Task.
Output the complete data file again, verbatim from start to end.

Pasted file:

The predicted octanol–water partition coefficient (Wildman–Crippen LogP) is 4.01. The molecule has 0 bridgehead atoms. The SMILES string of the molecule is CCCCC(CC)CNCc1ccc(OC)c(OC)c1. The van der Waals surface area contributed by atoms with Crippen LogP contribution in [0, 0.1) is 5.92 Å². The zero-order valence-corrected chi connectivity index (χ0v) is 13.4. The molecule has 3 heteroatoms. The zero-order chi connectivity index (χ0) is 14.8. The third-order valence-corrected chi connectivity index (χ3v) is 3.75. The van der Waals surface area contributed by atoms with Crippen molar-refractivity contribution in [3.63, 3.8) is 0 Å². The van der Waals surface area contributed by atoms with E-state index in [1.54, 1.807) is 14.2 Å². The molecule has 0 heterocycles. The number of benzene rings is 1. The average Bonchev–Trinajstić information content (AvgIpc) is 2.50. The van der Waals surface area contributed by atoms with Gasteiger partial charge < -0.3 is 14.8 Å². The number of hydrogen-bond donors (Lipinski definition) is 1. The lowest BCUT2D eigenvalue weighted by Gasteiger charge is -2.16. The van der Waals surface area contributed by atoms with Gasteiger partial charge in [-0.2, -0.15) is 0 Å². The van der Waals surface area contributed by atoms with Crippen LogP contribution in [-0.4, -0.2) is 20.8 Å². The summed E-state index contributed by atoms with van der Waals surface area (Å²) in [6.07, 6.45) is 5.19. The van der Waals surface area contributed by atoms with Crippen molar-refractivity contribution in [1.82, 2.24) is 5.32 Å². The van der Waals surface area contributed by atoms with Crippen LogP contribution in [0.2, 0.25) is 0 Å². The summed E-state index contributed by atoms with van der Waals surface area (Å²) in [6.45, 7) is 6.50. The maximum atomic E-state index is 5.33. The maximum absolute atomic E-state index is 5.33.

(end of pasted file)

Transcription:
The predicted octanol–water partition coefficient (Wildman–Crippen LogP) is 4.01. The molecule has 0 bridgehead atoms. The SMILES string of the molecule is CCCCC(CC)CNCc1ccc(OC)c(OC)c1. The van der Waals surface area contributed by atoms with Crippen LogP contribution in [0, 0.1) is 5.92 Å². The zero-order valence-corrected chi connectivity index (χ0v) is 13.4. The molecule has 3 heteroatoms. The zero-order chi connectivity index (χ0) is 14.8. The third-order valence-corrected chi connectivity index (χ3v) is 3.75. The van der Waals surface area contributed by atoms with Crippen molar-refractivity contribution in [3.63, 3.8) is 0 Å². The van der Waals surface area contributed by atoms with E-state index in [1.54, 1.807) is 14.2 Å². The molecule has 0 heterocycles. The number of benzene rings is 1. The average Bonchev–Trinajstić information content (AvgIpc) is 2.50. The van der Waals surface area contributed by atoms with Gasteiger partial charge < -0.3 is 14.8 Å². The number of hydrogen-bond donors (Lipinski definition) is 1. The lowest BCUT2D eigenvalue weighted by Gasteiger charge is -2.16. The van der Waals surface area contributed by atoms with Gasteiger partial charge in [-0.2, -0.15) is 0 Å². The van der Waals surface area contributed by atoms with Crippen LogP contribution in [-0.4, -0.2) is 20.8 Å². The summed E-state index contributed by atoms with van der Waals surface area (Å²) in [6.07, 6.45) is 5.19. The van der Waals surface area contributed by atoms with Crippen molar-refractivity contribution in [1.82, 2.24) is 5.32 Å². The van der Waals surface area contributed by atoms with Crippen LogP contribution in [0.2, 0.25) is 0 Å². The summed E-state index contributed by atoms with van der Waals surface area (Å²) in [6.45, 7) is 6.50. The maximum atomic E-state index is 5.33. The maximum absolute atomic E-state index is 5.33.